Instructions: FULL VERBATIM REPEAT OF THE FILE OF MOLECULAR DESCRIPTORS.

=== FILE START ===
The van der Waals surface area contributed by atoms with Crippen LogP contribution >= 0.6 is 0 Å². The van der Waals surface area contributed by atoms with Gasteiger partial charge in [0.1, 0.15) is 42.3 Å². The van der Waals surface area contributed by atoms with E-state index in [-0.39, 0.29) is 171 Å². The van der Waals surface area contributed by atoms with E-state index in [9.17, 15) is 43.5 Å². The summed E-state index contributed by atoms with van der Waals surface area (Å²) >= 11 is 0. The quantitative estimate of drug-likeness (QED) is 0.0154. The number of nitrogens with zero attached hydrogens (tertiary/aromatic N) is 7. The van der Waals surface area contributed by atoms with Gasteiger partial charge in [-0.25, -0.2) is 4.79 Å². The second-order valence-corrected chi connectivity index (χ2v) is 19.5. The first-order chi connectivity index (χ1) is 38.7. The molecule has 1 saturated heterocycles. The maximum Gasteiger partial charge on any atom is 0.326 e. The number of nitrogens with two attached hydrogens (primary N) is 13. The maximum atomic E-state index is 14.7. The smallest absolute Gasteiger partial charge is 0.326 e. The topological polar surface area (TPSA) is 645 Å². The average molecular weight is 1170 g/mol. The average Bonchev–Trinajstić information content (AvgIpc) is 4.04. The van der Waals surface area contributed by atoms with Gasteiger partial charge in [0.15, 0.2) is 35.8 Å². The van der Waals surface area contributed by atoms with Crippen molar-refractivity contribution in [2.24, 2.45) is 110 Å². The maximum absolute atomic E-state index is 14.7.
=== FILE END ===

The van der Waals surface area contributed by atoms with Crippen LogP contribution >= 0.6 is 0 Å². The van der Waals surface area contributed by atoms with Gasteiger partial charge in [0.1, 0.15) is 42.3 Å². The van der Waals surface area contributed by atoms with E-state index in [-0.39, 0.29) is 171 Å². The van der Waals surface area contributed by atoms with E-state index in [9.17, 15) is 43.5 Å². The summed E-state index contributed by atoms with van der Waals surface area (Å²) >= 11 is 0. The quantitative estimate of drug-likeness (QED) is 0.0154. The number of nitrogens with zero attached hydrogens (tertiary/aromatic N) is 7. The van der Waals surface area contributed by atoms with Gasteiger partial charge in [-0.25, -0.2) is 4.79 Å². The second-order valence-corrected chi connectivity index (χ2v) is 19.5. The first-order chi connectivity index (χ1) is 38.7. The molecule has 1 saturated heterocycles. The maximum Gasteiger partial charge on any atom is 0.326 e. The number of nitrogens with two attached hydrogens (primary N) is 13. The maximum atomic E-state index is 14.7. The smallest absolute Gasteiger partial charge is 0.326 e. The topological polar surface area (TPSA) is 645 Å². The average molecular weight is 1170 g/mol. The average Bonchev–Trinajstić information content (AvgIpc) is 4.04. The van der Waals surface area contributed by atoms with Gasteiger partial charge in [0.15, 0.2) is 35.8 Å². The van der Waals surface area contributed by atoms with Crippen molar-refractivity contribution in [2.24, 2.45) is 110 Å². The maximum absolute atomic E-state index is 14.7.